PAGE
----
Kickstarting Defender of the Crown
Elektonite currently has four games lined up for 2013. Alongside Match 5, the label plans to release adventure game The Lost Caves of Kroz, arcade title Paddle Party, and the D2K Arcade prequel, DK Arcade.
The project stirring up most interest in the Intellivision community, though, is a remake of the seminal strategy game Defender of the Crown.
“Defender of the Crown was a breakthrough game on the Amiga computer,” says Moeller. “In the mid-’80s, nothing like it had ever been done before. People referred to it as an ‘interactive movie.’ The graphics were stunning, and the game was a lot of fun, too.”
Making such an ambitious title playable on the Intellivision is no easy task. “It is hard to get your mind around the idea that the game can be done on the Intellivision, but it can,” says Moeller. “The game is half complete, and what has been done is very impressive. It has to be seen to be believed!”
Sensing the benefits of a wider audience, Moeller is planning a Kickstarter campaign to help fund the game. The project needs a full-time programmer to reach completion, and Moeller realizes that Elektronite “[is] going to need a lot of support from Defender of the Crown fans and not just Intellivision fans.”
Cinemaware, the original developer of Defender of the Crown, is fully supportive of the project, and Moeller is adamant that 2013 will be the year the lengthy development process finally reaches completion. “Cinemaware has been great,” he says. “Valter Prette, our founder, has been dealing with them for half a dozen years. They know that we take this project very seriously, and are not going to make a mockery of their intellectual property.”
The future of Intellivision publishing
“It seems like we’re in an Intellivision renaissance of sorts right now,” says Rick Reynolds. “In 2012 there were carts coming out from IntelligentVision, Left Turn Only, and Elektronite. [That’s] three different gaming publishers for a 30-plus-year-old system.”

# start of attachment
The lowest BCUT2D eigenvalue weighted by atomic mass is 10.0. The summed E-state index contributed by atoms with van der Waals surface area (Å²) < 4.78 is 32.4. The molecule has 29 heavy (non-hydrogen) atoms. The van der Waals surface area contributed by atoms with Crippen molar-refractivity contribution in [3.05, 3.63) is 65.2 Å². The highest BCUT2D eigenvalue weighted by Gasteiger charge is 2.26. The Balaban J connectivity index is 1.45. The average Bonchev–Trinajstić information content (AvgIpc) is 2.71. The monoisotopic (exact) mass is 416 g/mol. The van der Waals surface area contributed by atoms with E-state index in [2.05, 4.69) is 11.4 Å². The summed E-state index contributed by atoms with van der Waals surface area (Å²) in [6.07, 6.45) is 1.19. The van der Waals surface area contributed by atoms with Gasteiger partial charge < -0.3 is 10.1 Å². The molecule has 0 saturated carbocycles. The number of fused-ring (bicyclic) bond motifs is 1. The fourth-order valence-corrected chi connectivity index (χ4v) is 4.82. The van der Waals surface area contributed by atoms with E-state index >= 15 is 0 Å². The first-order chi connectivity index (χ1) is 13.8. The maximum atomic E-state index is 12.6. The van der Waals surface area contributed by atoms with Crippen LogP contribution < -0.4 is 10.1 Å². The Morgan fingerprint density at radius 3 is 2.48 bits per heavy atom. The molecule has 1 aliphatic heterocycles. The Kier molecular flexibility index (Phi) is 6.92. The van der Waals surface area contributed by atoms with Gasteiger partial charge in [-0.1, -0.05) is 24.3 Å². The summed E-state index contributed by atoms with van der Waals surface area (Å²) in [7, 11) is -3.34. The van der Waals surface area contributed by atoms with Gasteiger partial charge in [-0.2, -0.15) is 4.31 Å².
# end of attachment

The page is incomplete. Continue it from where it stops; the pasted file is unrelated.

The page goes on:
While these publishers are all working for their love of the system, Elektronite is trying to turn what has previously been a hobbyist venture into a viable business model.
“I wish them all the best, and I hope that they can make enough money to keep things moving forward,” says Reynolds. “Although it is definitely a niche market.”
“I believe that retro publishing is a viable business model if you can move 500 or more units,” says Moeller. “If you can’t do that, it is a viable hobby. However, selling 300 copies of a game takes more time than a hobbyist can spare.
“Basically, what I am saying is; if I can’t expand the business, I will probably cut back or get more friends to help produce games.”
Elektronite’s Defender of the Crown Kickstarter may well be a watershed moment for publishing on the Intellivision.
Might there be an untapped market that Kickstarter can reach? “I honestly don’t know,” says Reynolds. “I’d like to think that there are more people who might be interested in retro gaming if they knew more about it. But it seems like a hard sell outside of the crazies like me who really love this stuff and put time into it.”
Whatever the outcome, you can bet that Moeller won’t give up publishing any time soon. His work is driven by a love for retro gaming, and he says that Classic Game Publishers is already looking to develop for other consoles.
You can also bet that Rick Reynolds will still be playing his Intellivision classics when the next generation of gaming consoles have already been and gone.
Those hazy days of ’82 suddenly don’t seem so far off.
[Top image via The Alieness GiselaGiardino/Flickr. Intellivision advertisement image via popculturegeek/Flickr. Featured image via cyclonus5150/Flickr. Intellivision II image via andy.simmons/Flickr. Intellivision collection images via Rick Reynolds. Intellivision overlays image via Vonguard/Flickr. All other images via Elektronite]
GamesBeatGamesBeat's creed when covering the game industry is "where passion meets business." What does this mean? We want to tell you how the news matters to you -- not just as a decision-maker at a game studio, but also as a fan of games. Whether you read our articles, listen to our podcasts, or watch our videos, GamesBeat will help you learn about the industry and enjoy engaging with it. How will you do that? Membership includes access to:
- Newsletters, such as DeanBeat
- The wonderful, educational, and fun speakers at our events
- Networking opportunities
- Special members-only interviews, chats, and "open office" events with GamesBeat staff
- Chatting with community members, GamesBeat staff, and other guests in our Discord
- And maybe even a fun prize or two
- Introductions to like-minded parties